Area in Seville
The neighborhood of Triana is one of the eleven districts that form the city of Seville. It’s located on the west bank of River Guadalquivir, on the other side of the historic centre of Seville. Triana is located on a peninsula between two branches of the Guadalquivir, narrowly linked to the mainland in the north. It’s known in Seville as “the independent republic of Triana”, with some locals claim never to have crossed the river and set foot in Seville!
Calle Betis, the street which runs along the waterfront, offers great views of Seville especially the Torre del Oro, the bullring and Giralda across the water, and has many of the city’s most popular restaurants, bars and nightclubs. Just off the waterfront among its narrow streets of Triana lie a great tapas bars and a flamenco scene. Calle Betis’ row of brightly-colored 18th-century townhouse facades is as impressive as any in northern Europe. There are several churches worth visiting near the riverfront in Triana. The most famous of these is Nuestra Señora de la O, north of the bridge.
To the north of Triana is the area of Isla de la Cartuja and Monasterio de Santa Maria de Las Cuevas, also know as the Charterhouse.
Triana and Flamenco
The old gitano (gypsy) quarter, held a large population of Romani people, was concentrated around the street called the Cava de los Gitanos, which is now the Pagés del Corro. Unfortunately many were displaced during a redevelopment projects 1970s, but it is considered the spiritual heart of flamenco: you can experience some of the most authentic performances in the city here, very late at night, in tiny, dark bars. Look out for the old communal patios, where the gitano families used to live, called corrales de vecinos, or communal homes, with many small rooms centered around a courtyard with a central fountain. The courtyard would be used for washing and cooking – and often singing and dancing too!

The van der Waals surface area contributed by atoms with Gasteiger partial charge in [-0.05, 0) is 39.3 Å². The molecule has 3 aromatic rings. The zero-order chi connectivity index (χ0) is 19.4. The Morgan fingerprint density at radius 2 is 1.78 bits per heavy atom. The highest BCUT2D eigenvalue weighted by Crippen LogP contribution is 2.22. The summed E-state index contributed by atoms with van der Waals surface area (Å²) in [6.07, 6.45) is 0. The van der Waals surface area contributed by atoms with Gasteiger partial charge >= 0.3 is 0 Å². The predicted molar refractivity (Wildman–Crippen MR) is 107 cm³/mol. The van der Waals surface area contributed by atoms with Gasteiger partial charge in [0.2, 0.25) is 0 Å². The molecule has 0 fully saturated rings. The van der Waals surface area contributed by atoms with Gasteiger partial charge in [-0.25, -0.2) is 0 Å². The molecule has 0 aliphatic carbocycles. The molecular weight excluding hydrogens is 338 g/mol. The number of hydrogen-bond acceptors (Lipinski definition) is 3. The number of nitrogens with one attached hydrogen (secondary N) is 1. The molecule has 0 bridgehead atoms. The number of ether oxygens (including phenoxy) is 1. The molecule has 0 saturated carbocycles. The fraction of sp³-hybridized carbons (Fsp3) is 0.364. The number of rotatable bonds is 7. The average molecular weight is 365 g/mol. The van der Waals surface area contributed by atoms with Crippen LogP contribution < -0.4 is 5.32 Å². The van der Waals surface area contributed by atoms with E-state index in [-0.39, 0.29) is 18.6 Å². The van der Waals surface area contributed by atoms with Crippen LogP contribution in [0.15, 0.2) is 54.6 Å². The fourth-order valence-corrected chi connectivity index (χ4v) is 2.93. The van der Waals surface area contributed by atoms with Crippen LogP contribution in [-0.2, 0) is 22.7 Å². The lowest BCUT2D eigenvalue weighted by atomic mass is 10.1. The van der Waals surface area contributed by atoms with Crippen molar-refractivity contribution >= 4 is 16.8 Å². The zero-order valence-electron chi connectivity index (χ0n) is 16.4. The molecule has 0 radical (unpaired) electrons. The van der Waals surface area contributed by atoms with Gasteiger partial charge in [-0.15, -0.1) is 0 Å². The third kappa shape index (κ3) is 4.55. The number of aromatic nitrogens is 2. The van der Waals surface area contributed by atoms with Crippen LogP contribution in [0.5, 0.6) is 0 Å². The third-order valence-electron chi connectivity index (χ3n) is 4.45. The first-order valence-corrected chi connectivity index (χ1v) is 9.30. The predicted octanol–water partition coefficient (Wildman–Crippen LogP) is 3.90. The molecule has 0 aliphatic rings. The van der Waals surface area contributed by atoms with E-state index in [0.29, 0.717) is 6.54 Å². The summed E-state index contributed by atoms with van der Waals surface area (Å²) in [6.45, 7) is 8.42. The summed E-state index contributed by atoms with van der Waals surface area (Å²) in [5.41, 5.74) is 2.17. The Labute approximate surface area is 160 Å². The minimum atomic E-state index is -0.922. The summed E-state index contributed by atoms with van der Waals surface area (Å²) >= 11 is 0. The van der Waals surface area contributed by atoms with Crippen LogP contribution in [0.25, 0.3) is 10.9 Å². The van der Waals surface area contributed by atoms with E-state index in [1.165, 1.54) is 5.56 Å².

Mudéjar-Gothic Santa Ana, near calle Betis, is the oldest church in Triana, dating from 1276, look out for the pila de los gitanos (gypsy font) which is believed to pass on flamenco talent to children baptized there.
Festival of Velá de Santa Ana
If you want to enjoy the most authentic experience in Triana, visit the neighbourhood at the end of July, when the Velá de Santa Ana takes place from July 21st to 26th.
History of Triana
The first settlements in the Triana area were Roman and the district is said to owe its name to the Roman colony, Italica, founded by Emperor Trajan. During Muslim rule the neighborhood grew around a 10th century castle and the construction of a pontoon bridge joining Triana and Seville in 1171 further boosted its popularity. Unfortunately in 1248 Ferdinand III of Castile destroyed the Castillo de Triana and the bridge before taking Seville.
Since then, the neighborhood of Triana has been the cradle of artists, sailors, bullfighters, potters and Flamenco singers and dancers. The barrio used to be home to Seville’s world-renowned tile workshops and potteries – almost any tile you see in Seville’s churches, hotels, bars and private houses, as well as Plaza de España, will have been made in Triana.
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